One-half say job applicants lacking critical thinking, problem-solving skills
Two-thirds (66 per cent) of organizations in the United States that are hiring full-time workers said they are having a difficult time recruiting for specific job openings — a marked increase from 52 per cent in 2011, according to a poll from the Society for Human Resource Management (SHRM).
Difficulty in filling specific jobs varies by industry. But overall, the most difficult positions to fill are highly skilled positions such as scientists, engineers, high-skilled technical (technicians and programmers) and high-skilled medical (nurses, doctors, specialists), found the poll of 3,400 HR professionals in the U.S.
“Attracting highly skilled candidates in the fields of science, technology, engineering and mathematics presents a significant talent-management challenge for employers today,” said Alexander Alonso, vice president for research at SHRM. “This is magnified by the ongoing recession during which companies shifted to technologies for efficiency and now require skilled professionals to support those technologies.”
A lack of relevant qualifications and competition for talent is causing difficulty with recruitment, found the survey. Almost one-half (48 per cent) of organizations said that candidates don’t have the right skills for the job, and 40 per cent said candidates don’t have the right work experience.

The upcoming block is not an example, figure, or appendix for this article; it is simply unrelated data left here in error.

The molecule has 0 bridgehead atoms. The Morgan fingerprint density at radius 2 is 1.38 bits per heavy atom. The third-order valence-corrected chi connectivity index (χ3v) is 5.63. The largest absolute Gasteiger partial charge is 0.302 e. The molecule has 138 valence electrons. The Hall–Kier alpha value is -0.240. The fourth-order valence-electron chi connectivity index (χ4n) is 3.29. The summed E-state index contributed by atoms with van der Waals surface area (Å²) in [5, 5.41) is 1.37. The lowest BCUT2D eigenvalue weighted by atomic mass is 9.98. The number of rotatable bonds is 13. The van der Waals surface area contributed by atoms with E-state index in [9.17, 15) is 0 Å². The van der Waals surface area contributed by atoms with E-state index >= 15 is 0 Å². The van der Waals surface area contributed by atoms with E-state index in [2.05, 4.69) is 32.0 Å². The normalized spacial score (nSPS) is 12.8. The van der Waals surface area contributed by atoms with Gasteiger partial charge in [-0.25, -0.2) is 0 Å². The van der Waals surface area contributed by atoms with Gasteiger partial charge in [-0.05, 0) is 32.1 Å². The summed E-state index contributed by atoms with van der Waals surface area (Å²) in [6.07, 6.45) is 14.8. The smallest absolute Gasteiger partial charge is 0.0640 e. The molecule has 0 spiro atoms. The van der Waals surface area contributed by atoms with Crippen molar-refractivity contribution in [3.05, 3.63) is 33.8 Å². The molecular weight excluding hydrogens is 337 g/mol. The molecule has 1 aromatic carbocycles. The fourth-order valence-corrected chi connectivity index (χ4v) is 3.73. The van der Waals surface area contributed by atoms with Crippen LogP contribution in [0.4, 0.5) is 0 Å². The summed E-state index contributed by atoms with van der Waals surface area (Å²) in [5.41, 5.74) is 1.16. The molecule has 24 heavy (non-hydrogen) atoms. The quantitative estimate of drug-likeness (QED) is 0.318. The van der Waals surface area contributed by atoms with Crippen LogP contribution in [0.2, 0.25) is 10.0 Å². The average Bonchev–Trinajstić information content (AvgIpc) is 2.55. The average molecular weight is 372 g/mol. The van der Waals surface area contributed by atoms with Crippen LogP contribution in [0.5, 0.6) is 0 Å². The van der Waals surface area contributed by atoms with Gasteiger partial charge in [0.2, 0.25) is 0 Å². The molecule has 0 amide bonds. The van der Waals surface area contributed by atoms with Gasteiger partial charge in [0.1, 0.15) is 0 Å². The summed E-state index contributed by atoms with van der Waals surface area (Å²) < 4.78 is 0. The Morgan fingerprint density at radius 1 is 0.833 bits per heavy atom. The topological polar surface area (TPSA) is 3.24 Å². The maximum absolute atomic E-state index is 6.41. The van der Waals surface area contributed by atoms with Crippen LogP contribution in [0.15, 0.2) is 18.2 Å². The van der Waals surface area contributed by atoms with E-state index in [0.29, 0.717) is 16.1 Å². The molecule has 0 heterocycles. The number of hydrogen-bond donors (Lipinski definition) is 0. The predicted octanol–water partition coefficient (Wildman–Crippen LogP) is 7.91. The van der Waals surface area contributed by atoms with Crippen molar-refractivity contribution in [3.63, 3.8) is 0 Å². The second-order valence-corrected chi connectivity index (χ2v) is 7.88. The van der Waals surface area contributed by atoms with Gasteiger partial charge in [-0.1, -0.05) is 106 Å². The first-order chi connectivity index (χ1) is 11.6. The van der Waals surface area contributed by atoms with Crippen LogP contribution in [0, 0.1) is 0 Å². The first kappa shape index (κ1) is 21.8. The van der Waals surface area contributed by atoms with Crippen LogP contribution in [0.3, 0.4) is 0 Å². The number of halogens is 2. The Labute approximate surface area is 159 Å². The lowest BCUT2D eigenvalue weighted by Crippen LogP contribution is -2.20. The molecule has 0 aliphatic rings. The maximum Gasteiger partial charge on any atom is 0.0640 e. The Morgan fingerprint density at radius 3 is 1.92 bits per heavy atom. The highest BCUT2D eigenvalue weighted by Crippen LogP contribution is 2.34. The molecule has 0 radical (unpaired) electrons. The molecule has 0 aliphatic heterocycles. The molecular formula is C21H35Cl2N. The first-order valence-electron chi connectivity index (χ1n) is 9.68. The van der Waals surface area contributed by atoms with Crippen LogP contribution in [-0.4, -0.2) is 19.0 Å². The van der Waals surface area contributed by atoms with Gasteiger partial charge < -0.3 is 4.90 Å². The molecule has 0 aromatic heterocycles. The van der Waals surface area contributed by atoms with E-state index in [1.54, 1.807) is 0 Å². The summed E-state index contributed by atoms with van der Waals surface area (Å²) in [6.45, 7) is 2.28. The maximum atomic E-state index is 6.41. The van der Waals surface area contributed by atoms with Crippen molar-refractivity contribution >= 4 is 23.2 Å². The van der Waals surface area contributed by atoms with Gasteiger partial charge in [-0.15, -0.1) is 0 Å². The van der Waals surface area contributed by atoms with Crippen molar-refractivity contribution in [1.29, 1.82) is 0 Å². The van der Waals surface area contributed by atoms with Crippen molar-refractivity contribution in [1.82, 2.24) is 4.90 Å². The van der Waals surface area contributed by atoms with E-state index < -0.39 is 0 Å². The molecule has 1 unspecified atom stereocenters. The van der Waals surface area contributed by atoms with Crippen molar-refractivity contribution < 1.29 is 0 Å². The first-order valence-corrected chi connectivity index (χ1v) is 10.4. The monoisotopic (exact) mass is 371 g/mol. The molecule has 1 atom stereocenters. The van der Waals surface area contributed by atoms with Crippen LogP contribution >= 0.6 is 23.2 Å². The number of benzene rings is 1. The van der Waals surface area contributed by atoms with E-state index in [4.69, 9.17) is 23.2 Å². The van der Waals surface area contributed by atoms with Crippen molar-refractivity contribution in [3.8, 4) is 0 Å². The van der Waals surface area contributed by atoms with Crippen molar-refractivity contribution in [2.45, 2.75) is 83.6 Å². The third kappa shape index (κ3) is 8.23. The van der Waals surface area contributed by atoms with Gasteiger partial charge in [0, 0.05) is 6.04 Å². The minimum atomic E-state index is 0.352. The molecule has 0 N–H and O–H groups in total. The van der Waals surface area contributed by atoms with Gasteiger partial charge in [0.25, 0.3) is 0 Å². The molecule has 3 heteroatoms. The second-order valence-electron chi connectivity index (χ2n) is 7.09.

HR professionals continue to report gaps in basic knowledge and skills in job applicants. Critical thinking and problem solving remains the top skill gap with 53 per cent of respondents saying that job applicants typically lack that skill. It is followed by professionalism and work ethic (46 per cent), written communication (41 per cent) and leadership (38 per cent).
The most common gaps in basic knowledge are writing in English (reported by 55 per cent of respondents), mathematics (38 per cent) and reading comprehension (31 per cent).
The research also explored technology changes and what impact they have on employee skills. Thirty per cent of organizations said they made major changes in the use of technology that impacted the work of employees in the last year, and 10 per cent said they planned to in the next 12 months. Of those respondents, 72 per cent said these technological changes would require new skills of employees, although not the addition of new staff.